Humans and dogs vary greatly between the measurable amount of serum ketone levels we can test with a blood reading. But it may be inaccurate to say that “dogs produce less ketones than humans”
So are dogs producing LESS ketones than our human counterparts? or are dogs simply utilizing the ketones more efficiently than humans and we’re just not seeing them sitting “stagnate” in the blood which reflects a lower serum ketone reading in our dogs when we test them? you have to remember, if the body/muscles/tissues/cells are utilizing the ketones , we wouldn’t expect to see higher levels of ketones in the blood because they’re being used, if anything we’d expect to see lower ketone readings because the ketones aren’t just sitting in the blood , they are being utilized by the body. which is explained further in this article.
Personally, I think dog’s are simply USING and utilizing the ketones more efficiently than humans. And another part of my reasoning for this is how muscles and mitochondria differ between humans and dogs.
Dog’s have up to 70% more mitochondria than humans¹. yes, you read that right, 70.
So why does this matter? well, the mitochondria are coined as the powerhouse of the cell “an organelle found in large numbers in most cells, in which the biochemical processes of respiration and energy production occur”, so if dog’s have 70% more mitochondria than humans, perhaps this can help explain why we may see lower measurable blood levels of ketones in dogs. But just because the blood levels of ketones may be lower than their human counterparts, doesn’t necessarily mean the dog is producing LESS ketones, but perhaps their bodies are just utilizing them more efficiently than humans and they aren’t just sitting in the blood being “unused”.
“The main job of the mitochondria is to perform cellular respiration. This means it takes in nutrients from the cell, breaks it down, and turns it into energy.”
And, the more a dog or human exercise’s the more the number of mitochondria increases along with MCT transporters which we’ll talk about in the next part below. So an increase in exercise is another reason we can expect to see serum blood ketone readings to start lowering as a dog or human starts exercising more.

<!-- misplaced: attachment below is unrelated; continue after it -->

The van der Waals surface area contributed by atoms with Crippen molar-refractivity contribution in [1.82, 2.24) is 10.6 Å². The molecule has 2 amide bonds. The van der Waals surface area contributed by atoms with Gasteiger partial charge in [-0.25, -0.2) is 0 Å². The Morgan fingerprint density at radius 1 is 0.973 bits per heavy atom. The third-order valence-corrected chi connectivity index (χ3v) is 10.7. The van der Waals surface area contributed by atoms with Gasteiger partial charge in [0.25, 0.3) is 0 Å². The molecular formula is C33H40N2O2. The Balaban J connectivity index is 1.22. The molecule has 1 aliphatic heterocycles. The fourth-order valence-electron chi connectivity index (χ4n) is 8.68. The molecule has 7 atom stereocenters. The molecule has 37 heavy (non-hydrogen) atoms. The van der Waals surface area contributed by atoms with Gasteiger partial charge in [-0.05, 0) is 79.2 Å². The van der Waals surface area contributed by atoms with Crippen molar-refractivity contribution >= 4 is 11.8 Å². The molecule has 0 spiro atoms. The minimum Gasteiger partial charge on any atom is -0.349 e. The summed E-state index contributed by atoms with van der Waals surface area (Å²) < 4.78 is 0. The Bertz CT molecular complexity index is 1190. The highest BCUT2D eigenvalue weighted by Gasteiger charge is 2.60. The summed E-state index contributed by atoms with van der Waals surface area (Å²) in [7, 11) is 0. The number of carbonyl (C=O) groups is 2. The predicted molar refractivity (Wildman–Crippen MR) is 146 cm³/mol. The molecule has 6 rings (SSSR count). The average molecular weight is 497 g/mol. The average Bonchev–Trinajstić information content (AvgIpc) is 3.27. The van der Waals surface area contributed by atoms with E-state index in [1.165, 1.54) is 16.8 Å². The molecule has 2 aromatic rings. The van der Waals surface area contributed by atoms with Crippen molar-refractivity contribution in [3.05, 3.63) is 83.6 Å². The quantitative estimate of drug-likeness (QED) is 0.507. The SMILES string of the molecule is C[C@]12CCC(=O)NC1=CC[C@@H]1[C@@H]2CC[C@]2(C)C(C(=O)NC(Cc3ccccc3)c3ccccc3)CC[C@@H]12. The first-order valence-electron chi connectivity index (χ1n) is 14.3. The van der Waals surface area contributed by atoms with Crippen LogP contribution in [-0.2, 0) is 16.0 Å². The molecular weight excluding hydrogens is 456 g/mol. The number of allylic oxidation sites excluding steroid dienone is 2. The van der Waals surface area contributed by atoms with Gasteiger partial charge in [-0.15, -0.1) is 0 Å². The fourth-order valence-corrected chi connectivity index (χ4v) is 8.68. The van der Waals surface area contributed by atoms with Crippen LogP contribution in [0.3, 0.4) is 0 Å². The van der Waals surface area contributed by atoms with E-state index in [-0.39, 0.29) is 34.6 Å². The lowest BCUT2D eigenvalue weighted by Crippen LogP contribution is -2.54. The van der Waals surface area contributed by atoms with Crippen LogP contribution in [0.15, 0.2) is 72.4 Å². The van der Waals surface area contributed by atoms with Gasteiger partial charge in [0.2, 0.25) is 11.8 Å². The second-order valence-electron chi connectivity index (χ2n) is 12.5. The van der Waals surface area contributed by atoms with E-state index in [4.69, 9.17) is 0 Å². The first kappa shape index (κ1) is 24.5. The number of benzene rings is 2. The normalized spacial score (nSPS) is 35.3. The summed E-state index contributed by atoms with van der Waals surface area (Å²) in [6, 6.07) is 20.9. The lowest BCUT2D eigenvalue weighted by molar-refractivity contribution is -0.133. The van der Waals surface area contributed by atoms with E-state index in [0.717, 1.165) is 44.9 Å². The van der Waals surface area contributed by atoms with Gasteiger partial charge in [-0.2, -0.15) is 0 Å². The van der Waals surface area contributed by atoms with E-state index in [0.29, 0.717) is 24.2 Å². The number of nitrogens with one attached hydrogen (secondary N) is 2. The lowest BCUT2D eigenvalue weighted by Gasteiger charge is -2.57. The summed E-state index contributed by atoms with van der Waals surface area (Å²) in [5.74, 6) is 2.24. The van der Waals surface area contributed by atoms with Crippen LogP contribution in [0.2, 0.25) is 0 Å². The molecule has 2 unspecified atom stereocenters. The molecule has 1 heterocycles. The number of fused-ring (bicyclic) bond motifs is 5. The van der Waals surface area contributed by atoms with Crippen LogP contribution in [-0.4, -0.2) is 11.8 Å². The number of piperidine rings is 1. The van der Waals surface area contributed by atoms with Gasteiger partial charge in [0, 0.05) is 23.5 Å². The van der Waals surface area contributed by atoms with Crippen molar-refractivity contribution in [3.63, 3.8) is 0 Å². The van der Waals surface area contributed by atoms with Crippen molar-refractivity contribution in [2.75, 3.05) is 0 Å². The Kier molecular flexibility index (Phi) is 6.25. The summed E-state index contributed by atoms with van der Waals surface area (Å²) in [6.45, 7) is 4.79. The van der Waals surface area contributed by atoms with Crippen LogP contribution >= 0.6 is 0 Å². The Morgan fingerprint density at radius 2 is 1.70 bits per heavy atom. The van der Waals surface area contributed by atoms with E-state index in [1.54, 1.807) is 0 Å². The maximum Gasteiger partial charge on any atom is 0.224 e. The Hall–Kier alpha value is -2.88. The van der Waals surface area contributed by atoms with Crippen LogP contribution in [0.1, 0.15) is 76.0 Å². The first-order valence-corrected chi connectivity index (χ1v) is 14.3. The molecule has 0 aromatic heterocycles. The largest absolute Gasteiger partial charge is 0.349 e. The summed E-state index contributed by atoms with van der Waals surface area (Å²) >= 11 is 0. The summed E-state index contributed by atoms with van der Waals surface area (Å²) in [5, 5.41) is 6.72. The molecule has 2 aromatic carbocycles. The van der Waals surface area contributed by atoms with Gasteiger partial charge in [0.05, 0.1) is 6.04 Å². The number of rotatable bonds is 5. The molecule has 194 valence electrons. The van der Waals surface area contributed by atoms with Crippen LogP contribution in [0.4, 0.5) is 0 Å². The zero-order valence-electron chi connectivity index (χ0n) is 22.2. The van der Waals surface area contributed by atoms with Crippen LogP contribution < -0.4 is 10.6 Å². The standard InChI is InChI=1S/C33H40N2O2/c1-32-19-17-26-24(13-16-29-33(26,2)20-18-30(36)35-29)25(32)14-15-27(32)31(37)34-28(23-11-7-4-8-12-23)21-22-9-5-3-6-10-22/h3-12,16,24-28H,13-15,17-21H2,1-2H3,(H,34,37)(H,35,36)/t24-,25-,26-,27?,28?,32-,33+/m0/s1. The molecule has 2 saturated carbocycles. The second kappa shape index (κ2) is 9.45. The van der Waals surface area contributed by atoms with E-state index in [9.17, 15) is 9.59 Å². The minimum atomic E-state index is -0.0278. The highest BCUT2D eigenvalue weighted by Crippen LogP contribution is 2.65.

More reasons we may see, or could expect ketone levels to start lowering the longer a ketogenic diet is utilized-
Might a more active dog or person see lower serum ketone reading than a less active dog or person?
My dog Emie has always been a very active dog. Whether she’s out running with me on the trails while I mountain bike, swimming in the pool, or hiking. She has always been extremely active. And we’ve never really seen very high ketone readings in her blood testing and it always stressed me out thinking that something was wrong that her ketone levels just never seemed to be high.
Shortly after we began feeding keto, The highest measurable reading I’ve had with her while on a 2:1 ketogenic ratio was .6mmol but it’s more common to find her ketones to be around .2mmol which isn’t all that high but the following information may shed some light on how ketone readings can vary and why they can vary from dog to dog, human to human etc.
MonoCarboxylic Acid Transporters (MCT transporters) are what transport ketones into the bodies tissues and the rate at which ketones are taken into the bodies Cells depends on how available MCT Transporters are and the number of MCT transporters varies from individual to individual, and dog to dog etc.
So if there is an abundance of MCT transporters we may expect to see lower measurable ketone readings in the blood compared to a situation where the individual or dog has LESS MCT transporters. The lower amount of transporters, the higher the concentration of measurable ketones in the blood. And we may expect to see lower blood ketone levels as the number of MCT transporters increase the longer a ketogenic diet is being used.
Exercise also increases the uptake of Ketones
“our bodies can increase MCT transporters in order to allow more ketones to be taken up into the cells. one way to do so is to increase exercise. Exercise boosts the body’s capacity to utilize ketones and take them up into skeletal muscle due to the fact that lactate, which is produced during exercise, and ketones both use MCT transporters. When exercising, the lactic acid that is built up in your muscles is also cleared by MCT transporters. Thus, exercise itself may cause the amount of MCT transporters to increase. Therefore the more physically active you are the more MCT transporters you are likely to have. This is why individuals who are fit, lean, or exercising tend to see lower plasma levels of ketones than obese and/or sedentary individuals. Their ketones are more efficiently transported from the bloodstream into the cells. Thus it is important to keep in mind that blood ketone levels may no the the most accurate indication of your level of ketosis” – source: The ketogenic bible Dr.Jacob Wilson & Ryan Lowery. PhD
info cited: ¹
dogs have more mitochondria than humans- mitoQ.com
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